IT administrators who are inclined to dismiss the dust storm that has blown up over Sony BMG Music Entertainments digital rights management rootkit might want to reconsider.
Vulnerabilities in Web and client/server applications are becoming the new battleground in the war against malicious hackers, as holes in network perimeters and Web servers become harder to find and exploit.
Thats the good news, but shoring up applications against security vulnerabilities will be harder than plugging holes in Web servers or network firewalls, security experts agree.
Vulnerability research by Qualys Inc., of Redwood Shores, Calif., shows a significant shift from server to client vulnerabilities in the last year, said Chief Technology Officer Gerhard Eschelbeck, who has been using data from Qualys automated scans to study patterns in vulnerability disclosure and response for more than two years.
“In the early years, we saw vulnerabilities in Web and mail servers or operating systems. This year, theres been a strong shift to client-side vulnerabilities affecting browsers, media players, anti-virus and backup products,” Eschelbeck said.
At The SANS Institutes Internet Storm Center, experts who monitor the Internet for attacks have also noticed an increase in those vulnerabilities, said Johannes Ullrich, CTO of ISC, in Bethesda, Md.
In general, the shift to applications is good news. Attacks on applications are harder to automate than those on Internet-facing servers. They often require user interaction to work, too, Eschelbeck said.
However, that is not always true. Alex Wheeler, an independent security researcher in Chicago, has been researching holes in anti-virus programs and says that he found a large number of unknown and unpatched holes in anti-virus software by Symantec Corp., McAfee Inc. and others, including memory corruption and buffer overflow vulnerabilities. If exploited, the holes could allow a remote attacker to take control of affected systems without any user interaction.
Wheeler blames lax coding practices for many of the holes. “Anti-virus companies dont spend enough money on code review,” he said.
The growth of Web services and the inexorable march of client/server applications to the Web are partially to blame for the increase.
E-commerce companies are particularly vulnerable to the application holes because Web-based shopping carts have to talk to back-end customer databases, inventory and tracking systems, Ullrich said.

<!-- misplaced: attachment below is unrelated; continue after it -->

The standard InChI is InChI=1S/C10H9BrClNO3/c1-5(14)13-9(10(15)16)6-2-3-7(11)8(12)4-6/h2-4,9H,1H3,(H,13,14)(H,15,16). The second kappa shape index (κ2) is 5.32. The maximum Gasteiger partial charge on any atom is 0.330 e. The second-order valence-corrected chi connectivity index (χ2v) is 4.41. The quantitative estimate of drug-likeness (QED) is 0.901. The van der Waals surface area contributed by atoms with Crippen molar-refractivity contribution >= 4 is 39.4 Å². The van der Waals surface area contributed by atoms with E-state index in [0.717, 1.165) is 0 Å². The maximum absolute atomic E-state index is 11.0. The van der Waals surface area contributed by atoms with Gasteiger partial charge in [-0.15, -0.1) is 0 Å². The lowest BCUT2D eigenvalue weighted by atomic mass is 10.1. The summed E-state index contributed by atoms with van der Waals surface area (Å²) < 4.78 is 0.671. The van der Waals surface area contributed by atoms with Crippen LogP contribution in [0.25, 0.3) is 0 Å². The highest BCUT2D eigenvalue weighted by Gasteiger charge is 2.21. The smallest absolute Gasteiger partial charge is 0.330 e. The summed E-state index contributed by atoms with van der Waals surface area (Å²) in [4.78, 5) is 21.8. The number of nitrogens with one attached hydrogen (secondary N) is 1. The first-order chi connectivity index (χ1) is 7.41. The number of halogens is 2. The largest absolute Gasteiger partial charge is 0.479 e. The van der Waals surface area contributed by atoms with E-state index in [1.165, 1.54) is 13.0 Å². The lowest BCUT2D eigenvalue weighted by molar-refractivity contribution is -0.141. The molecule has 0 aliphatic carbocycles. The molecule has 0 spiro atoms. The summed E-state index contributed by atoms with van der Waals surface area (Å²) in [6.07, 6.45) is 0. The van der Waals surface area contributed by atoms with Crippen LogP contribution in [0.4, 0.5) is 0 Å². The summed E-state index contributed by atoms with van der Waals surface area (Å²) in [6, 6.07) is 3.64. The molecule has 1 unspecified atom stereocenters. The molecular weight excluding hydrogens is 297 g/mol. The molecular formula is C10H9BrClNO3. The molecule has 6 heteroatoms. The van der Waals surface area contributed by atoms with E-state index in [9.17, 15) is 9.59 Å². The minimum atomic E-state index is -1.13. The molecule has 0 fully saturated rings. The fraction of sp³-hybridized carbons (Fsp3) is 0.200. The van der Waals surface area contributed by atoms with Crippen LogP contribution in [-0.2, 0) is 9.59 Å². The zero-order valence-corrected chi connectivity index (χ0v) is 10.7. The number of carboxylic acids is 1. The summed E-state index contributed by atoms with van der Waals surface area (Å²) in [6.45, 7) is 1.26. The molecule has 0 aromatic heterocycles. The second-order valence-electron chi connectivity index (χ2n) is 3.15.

Application security experts at Cenzic Inc. said they frequently find sloppy coding in their audits of Web-based applications.
Buffer overflow, cross-site scripting and SQL injection vulnerabilities are disturbingly common and throw open the doors to remote attackers or insiders, said officials at the Santa Clara, Calif., company.
At SPI Dynamics Inc., another application security vendor, based in Atlanta, auditors have turned up an epidemic of so-called blind SQL injection vulnerabilities.
The flaws are created by Web administrators who block application error messages.
Application holes on clients and servers are definitely garnering more attention from the U.S. military.
However, current layered security measures, such as desktop and server anti-virus, firewall and anti-spyware, are considered adequate to handle the problem, said Arthur Merar, a database administrator for the U.S. Navy who is also based in Chicago and manages about 70 Oracle databases.
Pains in the app
Some of the latest application holes to raise the hackles of enterprise IT staff:
* Sony BMGs XCP copy protection Used ham-fisted rootkit code to hide every file name that began with the characters “$sys$”; virus writers soon released worms and Trojan horse programs to leverage the XCP cloaking features
* Symantec/Veritas NetBackup A buffer overflow vulnerability in a file used by NetBackup clients and servers
* Macromedia Inc.s Flash Player A buffer overflow in some versions of the Macromedia Flash Player
* Skype Technologies S.A.s Skype A critical buffer overflow vulnerability in versions of the free Internet phone app